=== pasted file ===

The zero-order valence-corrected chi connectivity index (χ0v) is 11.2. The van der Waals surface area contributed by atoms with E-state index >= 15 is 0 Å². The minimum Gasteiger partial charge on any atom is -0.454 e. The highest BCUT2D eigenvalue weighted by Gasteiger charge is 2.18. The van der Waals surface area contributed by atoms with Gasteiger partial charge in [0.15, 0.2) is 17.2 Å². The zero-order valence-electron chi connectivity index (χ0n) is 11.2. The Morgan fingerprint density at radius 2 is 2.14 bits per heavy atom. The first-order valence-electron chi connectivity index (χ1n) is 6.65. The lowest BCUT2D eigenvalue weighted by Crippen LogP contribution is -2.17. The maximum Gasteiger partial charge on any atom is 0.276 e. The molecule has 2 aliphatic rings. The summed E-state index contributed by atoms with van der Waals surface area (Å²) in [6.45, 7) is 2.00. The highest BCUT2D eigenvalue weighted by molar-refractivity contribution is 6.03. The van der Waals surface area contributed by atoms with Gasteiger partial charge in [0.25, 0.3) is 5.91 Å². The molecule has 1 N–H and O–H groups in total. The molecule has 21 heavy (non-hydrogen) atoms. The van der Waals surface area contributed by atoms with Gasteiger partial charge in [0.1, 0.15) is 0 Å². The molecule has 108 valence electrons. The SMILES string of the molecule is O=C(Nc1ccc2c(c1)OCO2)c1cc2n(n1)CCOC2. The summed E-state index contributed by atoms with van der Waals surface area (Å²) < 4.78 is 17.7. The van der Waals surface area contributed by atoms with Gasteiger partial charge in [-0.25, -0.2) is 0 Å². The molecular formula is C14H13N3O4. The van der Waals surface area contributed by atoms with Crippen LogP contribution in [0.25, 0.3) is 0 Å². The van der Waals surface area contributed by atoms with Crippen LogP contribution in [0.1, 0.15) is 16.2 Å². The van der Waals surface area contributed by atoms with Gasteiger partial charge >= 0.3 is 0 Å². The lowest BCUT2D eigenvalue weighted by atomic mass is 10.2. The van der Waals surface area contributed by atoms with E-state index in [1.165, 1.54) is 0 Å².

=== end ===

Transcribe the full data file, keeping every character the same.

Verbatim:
The zero-order valence-corrected chi connectivity index (χ0v) is 11.2. The van der Waals surface area contributed by atoms with E-state index >= 15 is 0 Å². The minimum Gasteiger partial charge on any atom is -0.454 e. The highest BCUT2D eigenvalue weighted by Gasteiger charge is 2.18. The van der Waals surface area contributed by atoms with Gasteiger partial charge in [0.15, 0.2) is 17.2 Å². The zero-order valence-electron chi connectivity index (χ0n) is 11.2. The Morgan fingerprint density at radius 2 is 2.14 bits per heavy atom. The first-order valence-electron chi connectivity index (χ1n) is 6.65. The lowest BCUT2D eigenvalue weighted by Crippen LogP contribution is -2.17. The maximum Gasteiger partial charge on any atom is 0.276 e. The molecule has 2 aliphatic rings. The summed E-state index contributed by atoms with van der Waals surface area (Å²) in [6.45, 7) is 2.00. The highest BCUT2D eigenvalue weighted by molar-refractivity contribution is 6.03. The van der Waals surface area contributed by atoms with Gasteiger partial charge in [0.25, 0.3) is 5.91 Å². The molecule has 1 N–H and O–H groups in total. The molecule has 21 heavy (non-hydrogen) atoms. The van der Waals surface area contributed by atoms with Gasteiger partial charge in [0.1, 0.15) is 0 Å². The molecule has 108 valence electrons. The SMILES string of the molecule is O=C(Nc1ccc2c(c1)OCO2)c1cc2n(n1)CCOC2. The summed E-state index contributed by atoms with van der Waals surface area (Å²) < 4.78 is 17.7. The van der Waals surface area contributed by atoms with Gasteiger partial charge in [-0.25, -0.2) is 0 Å². The molecular formula is C14H13N3O4. The van der Waals surface area contributed by atoms with Crippen LogP contribution in [0.25, 0.3) is 0 Å². The van der Waals surface area contributed by atoms with Crippen LogP contribution in [0.1, 0.15) is 16.2 Å². The van der Waals surface area contributed by atoms with Gasteiger partial charge >= 0.3 is 0 Å². The lowest BCUT2D eigenvalue weighted by atomic mass is 10.2. The van der Waals surface area contributed by atoms with E-state index in [1.165, 1.54) is 0 Å².